Posted in Other News on Thursday, 12 September 2019
Extract from ‘Dear Olivia, an Italian Journey of Love and Courage’ Mary Contini Canongate Press …the True story of Valvona & Crolla.
1, St. John’s Hill.
Adolorata was very excited. She had been up since five thirty, cleaning out the grate for her mother, scrubbing the table and sorting the clothes for her younger siblings. As soon as the fire was lit, she put the kettle on to boil. She stirred the porridge oats with water and added a teaspoon of salt. She would just have time to run to the dairy to get some milk before they were all up.
When she got back the house was like bedlam, youngsters crying, boys fighting, mother screaming “Madonna mia!” in exasperation. Adolorata dumped the warm jug of milk on the table and before her mother could ask her to do anything she ran into the bedroom.
By quarter to seven she was scrubbed and clean, her long raven black hair was pleated and tied round her head, covered by a black wool scarf. Her black cotton overall was nipped in at her slender waist, tied tight with a belt. Her dark wool stockings and brown brogues made her look older.
“How do I look, ma?”
“Let me see you. Ah, Dora, darling, you look a picture. Go on you’d better hurry or you’ll be late. You don’t want Miss Garland to sack you on the first day.”
Adolorata always wished she had been called something else. Who would want to call their first born ‘full of pain.’ Maybe it was a prediction, because, to be fair, she had suffered quite a bit of pain so far in her fourteen years. But things were going to change. This was going to be the start of a new life.
As she came out of the stair, she ran quickly past Dirty Boab’s in case he opened his door, her eyes squinting in the morning sun. The Grassmarket always looked beautiful at this time of day, with the castle towering above her and the dark tenement buildings lit up by the sparkling sunlight.
She turned left and ran along the Cowgate, crossing at St. Patrick’s church shouting good morning to Father Mario.
“Where are you off to so early in the morning, Dora?”
“I’m off to work, Father. My first job. Wish me luck.”
She crossed to St. John’s Hill and catching the scent of the pungent smell of roasting coffee she followed it. The wooden door of the warehouse was open. She thought it best just to go in. There were two flights of stairs in front of her. No one was around so she made her way up. At the top of the stair was a frosted glass door with a sign embossed in gold lettering.
B.Valvona & Sons
Italian Produce and Wine Merchants
Telegrams: Chianti Edinburgh
Adolorata blessed herself and said a quick prayer. Now that her chance had come, she had lost all courage and stood stricken with fear at the door.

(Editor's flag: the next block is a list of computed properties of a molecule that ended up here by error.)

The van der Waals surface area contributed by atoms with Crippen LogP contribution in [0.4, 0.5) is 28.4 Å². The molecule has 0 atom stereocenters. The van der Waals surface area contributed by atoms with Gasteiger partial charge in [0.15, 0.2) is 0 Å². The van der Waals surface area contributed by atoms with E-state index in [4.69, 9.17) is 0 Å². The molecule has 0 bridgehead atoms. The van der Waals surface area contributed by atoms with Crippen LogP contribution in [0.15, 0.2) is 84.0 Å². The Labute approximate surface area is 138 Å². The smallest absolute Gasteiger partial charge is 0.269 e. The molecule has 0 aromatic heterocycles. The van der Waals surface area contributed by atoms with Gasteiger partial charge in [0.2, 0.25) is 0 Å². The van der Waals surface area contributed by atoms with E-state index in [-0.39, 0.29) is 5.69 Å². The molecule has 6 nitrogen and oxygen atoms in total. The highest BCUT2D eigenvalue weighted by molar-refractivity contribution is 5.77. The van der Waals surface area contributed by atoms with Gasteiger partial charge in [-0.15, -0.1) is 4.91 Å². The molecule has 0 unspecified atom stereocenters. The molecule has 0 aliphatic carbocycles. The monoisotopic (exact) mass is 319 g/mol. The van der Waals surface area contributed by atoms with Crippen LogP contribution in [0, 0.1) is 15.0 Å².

“Who’s that? Who’s that at the door?”
Miss Garland’s Morningside accent ripped through Adolorata’s nerves like the pencils on the slate at school.
“It’s me, Miss Garland, Dora.”
She pushed the door open and taking a deep breath stepped into the office.
“Adolorata, what time is this to start work on your first day? I expect all employees of Valvona & Sons to arrive at least fifteen minutes early.”
Miss Garland was badly named. She was slender, austere and mean spirited, thin lipped and short sighted with a pale washed out complexion. Her dull brown hair was pulled severely back from her face in a tight bun.
“Is that clear, young lady?” she put her head down and looked at Adolorata over the rim of her glasses.
“Is that clear?”
“Yes, Miss Garland. I’m sorry Miss Garland.”
“Sorry is not a word in my vocabulary. If you are going to keep your job you had better never be tempted to use the word again.”
Miss Garland, sly as she was, was aware of this young Italian girl’s circumstances. The girl was the oldest of six children living with her widowed mother in a room and kitchen in one of the slums in the Grassmarket.
Miss Garland knew that she needed the job. Her mother had a cleaning job. Clothes for the children came from the Police fund. If she kept a tight reign on her, wee Adolorata would be a good worker. Now that Mr. Valvona had opened this new warehouse the workload had almost doubled, but according to Miss Dennis who did the accounts, the takings hadn’t. Adolorata would earn ten shillings a week, a quarter what a grown man would want for the same work.
When Adolorata went downstairs to the first floor she walked into paradise. To a young girl used to hunger and hardship this long narrow room full of ceiling to floor with food and wine looked like Aladdin’s cave. The smell overpowered her and made her stomach lurch with hunger.
Cheeses and butter were stacked on high shelves, ones as she had never seen before: huge, golden round ones and small wrinkled grey ones –all pungent and sweaty. Pale white soft cheeses wrapped in white greaseproof paper, dripped milky water onto a tray underneath. Flat round white, cheeses oozed a juicy cream from the cracks in the rind. Adolorata found it almost impossible to resist putting her finger into it and greedily licking the soft cheese.